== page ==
Editorial: In Lacey and Mitchell, losses and gains for women in L.A. County

Sen. Holly Mitchell at the Ronald Reagan State Building in Los Angeles
Holly Mitchell was elected to the Board of Supervisors on the same day that Los Angeles County voters ousted groundbreaking Dist. Att. Jackie Lacey, the only woman elected so far to L.A. countywide office.
(Los Angeles Times)

As voters elected Holly Mitchell on Tuesday, paving the way for the first all-female Los Angeles County Board of Supervisors, they ousted Dist. Att. Jackie Lacey, the first and so far only woman elected countywide in the nation’s largest local jurisdiction, representing an astounding 10 million people.

The fact that there is nothing obviously inconsistent in those two historic moves serves in some manner to underscore the progress that women have made in elected office in L.A. and elsewhere, and the distance yet to be traveled. Fewer ceilings remain to be broken. But the number of women contending for public office is still disproportionately small.

In her concession speech Friday, Lacey noted that her mother had told her to remember that “no matter what happens, I made history.”


She did. For most of Los Angeles County’s 170-year existence, its voters elected men, and only men, to represent them. The supervisors, the sheriff, the district attorney, the assessor — all men. Gov. Jerry Brown appointed Yvonne Burke to fill a vacant Board of Supervisors seat in 1979, but voters replaced her the following year and the board was again all male (Burke was elected to a different board seat 12 years later). Gloria Molina was elected to the Board of Supervisors in 1991, but only after a judge threw out a prior election and ordered a new one because the all-male, all-white board had drawn district lines that unlawfully diluted Latino voting power. Burke’s and Molina’s ceiling-breaking were victories not only for women, but for people of color.

They were still the only women to have been elected to L.A. county office until 2012, the year Lacey launched her historic campaign for district attorney. It is noteworthy that she was not the only woman running, nor was she the only Black candidate. The diverse field was a result of societal and legal progress decades earlier that made college, law school and jobs at the District Attorney’s Office — and professional advancement — possible for more women and people of color.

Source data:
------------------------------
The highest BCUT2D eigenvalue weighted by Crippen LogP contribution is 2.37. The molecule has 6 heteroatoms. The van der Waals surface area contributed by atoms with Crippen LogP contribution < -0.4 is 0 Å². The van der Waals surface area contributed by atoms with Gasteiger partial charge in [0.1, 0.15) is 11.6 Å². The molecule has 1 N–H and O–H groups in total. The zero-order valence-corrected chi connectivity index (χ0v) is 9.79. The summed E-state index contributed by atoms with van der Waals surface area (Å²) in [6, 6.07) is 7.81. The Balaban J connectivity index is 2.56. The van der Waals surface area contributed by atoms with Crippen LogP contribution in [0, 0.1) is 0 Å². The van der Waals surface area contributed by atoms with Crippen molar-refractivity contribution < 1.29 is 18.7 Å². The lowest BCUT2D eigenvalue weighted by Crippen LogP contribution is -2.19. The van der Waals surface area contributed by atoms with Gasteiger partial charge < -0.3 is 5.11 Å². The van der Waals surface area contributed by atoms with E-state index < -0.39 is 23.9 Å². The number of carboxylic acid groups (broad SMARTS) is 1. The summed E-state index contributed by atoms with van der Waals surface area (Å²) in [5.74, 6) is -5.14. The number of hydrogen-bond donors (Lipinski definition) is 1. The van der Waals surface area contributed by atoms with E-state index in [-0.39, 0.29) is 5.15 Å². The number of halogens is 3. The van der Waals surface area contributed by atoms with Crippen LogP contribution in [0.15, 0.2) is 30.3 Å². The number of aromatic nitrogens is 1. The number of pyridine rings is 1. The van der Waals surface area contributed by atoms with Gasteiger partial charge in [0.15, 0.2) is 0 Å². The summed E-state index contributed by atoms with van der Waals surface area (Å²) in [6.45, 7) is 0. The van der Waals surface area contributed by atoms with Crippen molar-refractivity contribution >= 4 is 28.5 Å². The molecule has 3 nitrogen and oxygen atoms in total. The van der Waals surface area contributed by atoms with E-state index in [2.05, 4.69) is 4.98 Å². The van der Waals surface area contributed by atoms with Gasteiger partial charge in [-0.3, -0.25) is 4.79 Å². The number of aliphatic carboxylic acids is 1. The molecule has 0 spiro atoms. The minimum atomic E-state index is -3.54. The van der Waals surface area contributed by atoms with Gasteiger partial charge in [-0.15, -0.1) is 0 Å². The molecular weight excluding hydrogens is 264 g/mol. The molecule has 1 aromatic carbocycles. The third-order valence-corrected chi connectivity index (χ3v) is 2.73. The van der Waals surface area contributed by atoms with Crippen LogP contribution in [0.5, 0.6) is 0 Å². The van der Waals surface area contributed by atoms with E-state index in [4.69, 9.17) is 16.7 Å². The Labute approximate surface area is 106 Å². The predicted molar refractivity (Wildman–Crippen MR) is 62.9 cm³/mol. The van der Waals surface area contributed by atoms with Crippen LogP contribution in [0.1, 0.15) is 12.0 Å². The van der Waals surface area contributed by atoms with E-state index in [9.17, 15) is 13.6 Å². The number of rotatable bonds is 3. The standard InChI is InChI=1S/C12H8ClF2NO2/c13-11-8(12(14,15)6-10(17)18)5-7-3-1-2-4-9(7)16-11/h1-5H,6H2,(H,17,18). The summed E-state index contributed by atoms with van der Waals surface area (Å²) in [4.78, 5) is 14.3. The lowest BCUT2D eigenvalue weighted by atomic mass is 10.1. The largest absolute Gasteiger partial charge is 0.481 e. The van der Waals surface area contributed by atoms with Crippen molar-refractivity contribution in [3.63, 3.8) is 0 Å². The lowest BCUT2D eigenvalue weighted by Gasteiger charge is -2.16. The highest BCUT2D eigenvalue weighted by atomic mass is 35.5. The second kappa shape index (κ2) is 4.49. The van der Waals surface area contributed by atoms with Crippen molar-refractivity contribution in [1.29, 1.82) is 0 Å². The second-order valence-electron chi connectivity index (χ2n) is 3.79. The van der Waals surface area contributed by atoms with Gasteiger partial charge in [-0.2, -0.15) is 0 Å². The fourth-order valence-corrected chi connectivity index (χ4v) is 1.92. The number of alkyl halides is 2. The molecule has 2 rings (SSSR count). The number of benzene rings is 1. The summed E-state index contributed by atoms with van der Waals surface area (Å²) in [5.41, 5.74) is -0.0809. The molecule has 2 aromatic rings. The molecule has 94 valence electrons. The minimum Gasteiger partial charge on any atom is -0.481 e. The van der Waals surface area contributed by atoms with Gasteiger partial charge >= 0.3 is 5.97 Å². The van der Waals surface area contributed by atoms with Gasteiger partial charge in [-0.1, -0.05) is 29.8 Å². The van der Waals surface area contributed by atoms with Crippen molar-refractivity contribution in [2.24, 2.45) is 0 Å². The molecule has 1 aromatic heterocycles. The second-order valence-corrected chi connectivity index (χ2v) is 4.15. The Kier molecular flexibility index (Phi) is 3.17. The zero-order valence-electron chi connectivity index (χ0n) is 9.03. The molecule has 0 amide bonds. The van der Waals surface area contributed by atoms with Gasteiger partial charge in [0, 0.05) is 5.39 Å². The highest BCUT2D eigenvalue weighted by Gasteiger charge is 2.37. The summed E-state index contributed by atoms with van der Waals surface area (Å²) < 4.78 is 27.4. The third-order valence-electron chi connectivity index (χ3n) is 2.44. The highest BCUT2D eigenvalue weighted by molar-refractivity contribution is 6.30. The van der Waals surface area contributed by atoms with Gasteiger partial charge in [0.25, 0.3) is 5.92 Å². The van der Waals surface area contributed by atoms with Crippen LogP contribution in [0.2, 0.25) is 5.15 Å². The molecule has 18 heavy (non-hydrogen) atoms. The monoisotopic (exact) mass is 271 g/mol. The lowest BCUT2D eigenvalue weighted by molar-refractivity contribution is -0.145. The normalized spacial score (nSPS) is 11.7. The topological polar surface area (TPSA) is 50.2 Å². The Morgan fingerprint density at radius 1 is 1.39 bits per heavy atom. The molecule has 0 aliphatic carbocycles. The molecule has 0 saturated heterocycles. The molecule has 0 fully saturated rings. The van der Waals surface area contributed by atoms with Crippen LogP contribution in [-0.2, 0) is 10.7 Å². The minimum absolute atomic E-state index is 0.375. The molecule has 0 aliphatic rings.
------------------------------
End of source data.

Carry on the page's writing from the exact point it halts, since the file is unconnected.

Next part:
That hardly diminishes the enormous achievement, or the additional burdens, expectations and criticisms, inherent in being the first. It is worth noting that Lacey’s reelection loss was due in part to vocal opposition from the Los Angeles chapter of Black Lives Matter and other groups led largely by Black women. They might have employed the same tactics to hound a white male district attorney who pursued the same policies as Lacey, but there are those in Lacey’s office who insist that the protesters’ rage was sharper and their tactics rougher precisely because she is Black and a woman.

By the time Molina was termed out on the Board of Supervisors, strong female candidates were ready to succeed her. Hilda Solis and Sheila Kuehl were elected in 2014. Janice Hahn and Kathryn Barger were elected two years later, making — for the first time — a majority female board of the nation’s most populous county, managing a budget in the tens of billions of dollars.

Has the gender shift made a difference? There were predictions of all sorts: The board would be more cooperative, because women don’t have the same competitive instincts as men, or the board would be more volatile, because women are so competitive with each other. Pick your sexist stereotype.

In fact the Board of Supervisors has been generally cooperative and productive, largely because members’ left-leaning politics align in a way that would be alien to the more politically divided boards of Molina’s era and the all-male boards before her. Even Barger, the board’s sole Republican, finds herself in policy agreement with her colleagues more often than not.

Meanwhile, the supervisors have hired women to be their chief executive officer, their county counsel, their health services director, and in fact leaders of about half of their departments. When she is sworn in next month, Mitchell will be joining a county government that enjoys a fairly healthy gender mix. Given the county’s track record, it’s hard to believe that it would have made such strides with male-majority boards.

Lacey will relinquish her office to George Gascón, but the ranks of female elected D.A.s in California will remain strong, with 26 of the state’s 58 top prosecutors being women.

At L.A. City Hall, down the street from the county Hall of Administration and Hall of Justice, the election of Nithya Raman will help tilt the City Council slightly back toward a modicum of equal representation. Currently, only two of the council’s 15 members are women.

When will we know that women have achieved equity in elected office? Maybe we won’t, because it will mean that electing a woman is so commonplace that it escapes notice, and candidates are seen merely as candidates. Mitchell’s election helps bring that day closer. As did Lacey’s.